11. What is the story with “pyrrolizidine alkaloids” in Butterbur, Coltsfoot and Comfrey?
About 3% of flowering plants contain a group of chemical compounds called pyrrolizidine alkaloids (PAs); Comfrey, Coltsfoot and Butterbur are in this group of plants. PAs can have a toxic effect on the liver when taken orally in large amounts or for extended periods of time. The amount of PAs in plants can vary greatly depending upon the botanical species and variety, growing conditions, plant part, and time of harvest. Occasional, small amounts of PAs are harmless to the body, but they can be cumulative. Children, the elderly and those with liver disease are more easily harmed by PAs, and the fetus is particularly susceptible.
Because of safety concerns, Canada, Australia, England and several European countries have banned the sale of PA-containing herbs, although Germany and Switzerland do allow their sale if the PA level is less than one part-per-million (1 ppm). The PAs can be removed by a chemical-free process (ion exchange) which removes nothing from the extract but the PAs and 2 to 3% of its minerals. The quality of these PA-free extracts is not compromised by this process and they can be used without concerns about PA toxicity. To assure safety, only consume Comfrey, Coltsfoot or Butterbur extracts that are PA-free (i.e., contain less than 1ppm of PAs).
12. What were the sources of information used in writing this Therapeutic Herb Manual?
Besides the author’s many years of personal experience as a medical herbalist, much of the medical information about the herbs and herbal compounds in this manual was gathered from a broad array of ancient to modern texts on Traditional Herbal Medicine (THM). Unfortunately the conventional medical science community misunderstands THM as being only folkloric and anecdotal, and therefore they consider it unreliable. However, while traditional folk medicine has a lot to offer, THM has even more.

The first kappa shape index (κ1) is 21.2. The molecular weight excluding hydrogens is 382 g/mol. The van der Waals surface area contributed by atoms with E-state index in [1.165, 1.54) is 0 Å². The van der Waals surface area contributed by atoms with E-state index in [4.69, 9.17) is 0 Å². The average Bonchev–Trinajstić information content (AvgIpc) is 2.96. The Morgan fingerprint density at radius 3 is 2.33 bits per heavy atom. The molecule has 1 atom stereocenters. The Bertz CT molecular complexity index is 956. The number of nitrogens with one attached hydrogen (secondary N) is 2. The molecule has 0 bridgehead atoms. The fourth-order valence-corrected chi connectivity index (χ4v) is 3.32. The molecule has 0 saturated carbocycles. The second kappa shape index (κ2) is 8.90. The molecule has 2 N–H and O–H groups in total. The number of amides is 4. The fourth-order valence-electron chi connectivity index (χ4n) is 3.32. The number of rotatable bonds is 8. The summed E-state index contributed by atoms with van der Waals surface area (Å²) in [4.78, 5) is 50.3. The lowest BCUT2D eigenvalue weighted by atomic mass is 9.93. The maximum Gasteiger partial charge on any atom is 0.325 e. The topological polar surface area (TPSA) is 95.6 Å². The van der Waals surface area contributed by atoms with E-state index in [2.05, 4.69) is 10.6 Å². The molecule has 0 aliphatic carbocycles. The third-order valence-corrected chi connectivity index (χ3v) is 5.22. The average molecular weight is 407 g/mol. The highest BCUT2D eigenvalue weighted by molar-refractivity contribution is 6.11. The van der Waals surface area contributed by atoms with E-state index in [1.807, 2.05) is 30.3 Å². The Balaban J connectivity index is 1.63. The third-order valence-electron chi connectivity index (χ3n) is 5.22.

THM is a more reliable body of medical knowledge developed over centuries from practical clinical experience by professional medical practitioners, including medical herbalists, midwives, medical doctors, naturopathic doctors, acupuncturists and doctors of Traditional Chinese Medicine, doctors of Indian Ayurvedic Medicine, doctors of Traditional Unani (Greco-Arabic) Medicine, and others.
The World Health Organization (WHO) supports the incorporation of THM in modern healthcare, and states that “Traditional use of herbal medicines refers to the long historical use of these medicines. Their use is well established and widely acknowledged to be safe and effective, and may be accepted by national authorities.” Unfortunately, although most countries of the world support WHO’s efforts with THM, the United States is one of the few that do not.
13. Has the medical information in this Therapeutic Herb Manual been proven by modern medical science?
While medical and pharmacological research has been done on the individual single herbs in this manual, most of that research is in vitro and few clinical trials have been done on herbs in humans. There are some exceptions, however, as with Saw Palmetto, Milk Thistle, Valerian, Ginkgo, Ginger, Echinacea, and others which have been proven by many clinical medical studies to be therapeutically effective.
While there have been many scientific studies on the individual herbs in the herbal compounds in this text, there have been only a few clinical studies on the compounds themselves. However, years of clinical use of these compounds by a broad array of medical practitioners have shown them to be safe and effective when used properly.